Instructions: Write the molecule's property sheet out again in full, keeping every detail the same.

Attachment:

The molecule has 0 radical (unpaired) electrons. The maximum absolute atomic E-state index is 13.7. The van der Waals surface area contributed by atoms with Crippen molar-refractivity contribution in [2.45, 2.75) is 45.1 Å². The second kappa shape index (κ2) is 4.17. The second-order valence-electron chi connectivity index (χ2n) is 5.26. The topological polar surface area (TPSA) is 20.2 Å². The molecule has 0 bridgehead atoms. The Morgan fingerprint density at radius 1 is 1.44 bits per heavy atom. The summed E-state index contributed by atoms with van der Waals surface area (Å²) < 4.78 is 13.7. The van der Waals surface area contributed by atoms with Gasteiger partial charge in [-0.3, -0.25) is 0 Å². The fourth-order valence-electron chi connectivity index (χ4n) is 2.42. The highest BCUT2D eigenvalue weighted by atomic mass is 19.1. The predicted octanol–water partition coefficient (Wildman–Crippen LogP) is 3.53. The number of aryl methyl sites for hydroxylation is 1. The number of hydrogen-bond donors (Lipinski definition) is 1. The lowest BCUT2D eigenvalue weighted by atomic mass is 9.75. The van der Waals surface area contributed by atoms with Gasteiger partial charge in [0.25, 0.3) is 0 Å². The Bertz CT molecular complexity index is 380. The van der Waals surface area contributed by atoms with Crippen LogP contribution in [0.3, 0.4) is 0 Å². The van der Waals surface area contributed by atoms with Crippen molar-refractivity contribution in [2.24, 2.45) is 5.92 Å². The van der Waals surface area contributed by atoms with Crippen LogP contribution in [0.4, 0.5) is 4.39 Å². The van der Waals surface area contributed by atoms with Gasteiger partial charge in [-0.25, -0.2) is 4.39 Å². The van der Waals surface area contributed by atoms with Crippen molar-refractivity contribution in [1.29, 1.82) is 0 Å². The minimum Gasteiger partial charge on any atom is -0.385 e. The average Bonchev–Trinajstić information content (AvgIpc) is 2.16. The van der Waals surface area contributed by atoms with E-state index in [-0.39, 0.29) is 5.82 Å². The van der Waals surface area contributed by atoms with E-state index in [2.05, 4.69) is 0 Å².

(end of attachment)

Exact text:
The molecule has 0 radical (unpaired) electrons. The maximum absolute atomic E-state index is 13.7. The van der Waals surface area contributed by atoms with Crippen molar-refractivity contribution in [2.45, 2.75) is 45.1 Å². The second kappa shape index (κ2) is 4.17. The second-order valence-electron chi connectivity index (χ2n) is 5.26. The topological polar surface area (TPSA) is 20.2 Å². The molecule has 0 bridgehead atoms. The Morgan fingerprint density at radius 1 is 1.44 bits per heavy atom. The summed E-state index contributed by atoms with van der Waals surface area (Å²) < 4.78 is 13.7. The van der Waals surface area contributed by atoms with Gasteiger partial charge in [-0.3, -0.25) is 0 Å². The fourth-order valence-electron chi connectivity index (χ4n) is 2.42. The highest BCUT2D eigenvalue weighted by atomic mass is 19.1. The predicted octanol–water partition coefficient (Wildman–Crippen LogP) is 3.53. The number of aryl methyl sites for hydroxylation is 1. The number of hydrogen-bond donors (Lipinski definition) is 1. The lowest BCUT2D eigenvalue weighted by atomic mass is 9.75. The van der Waals surface area contributed by atoms with Gasteiger partial charge in [0.25, 0.3) is 0 Å². The Bertz CT molecular complexity index is 380. The van der Waals surface area contributed by atoms with Crippen LogP contribution in [0.3, 0.4) is 0 Å². The van der Waals surface area contributed by atoms with Crippen molar-refractivity contribution in [2.24, 2.45) is 5.92 Å². The van der Waals surface area contributed by atoms with Crippen LogP contribution in [0.4, 0.5) is 4.39 Å². The van der Waals surface area contributed by atoms with Gasteiger partial charge in [-0.25, -0.2) is 4.39 Å². The van der Waals surface area contributed by atoms with Crippen molar-refractivity contribution in [1.29, 1.82) is 0 Å². The minimum Gasteiger partial charge on any atom is -0.385 e. The average Bonchev–Trinajstić information content (AvgIpc) is 2.16. The van der Waals surface area contributed by atoms with E-state index in [-0.39, 0.29) is 5.82 Å². The van der Waals surface area contributed by atoms with E-state index in [2.05, 4.69) is 0 Å².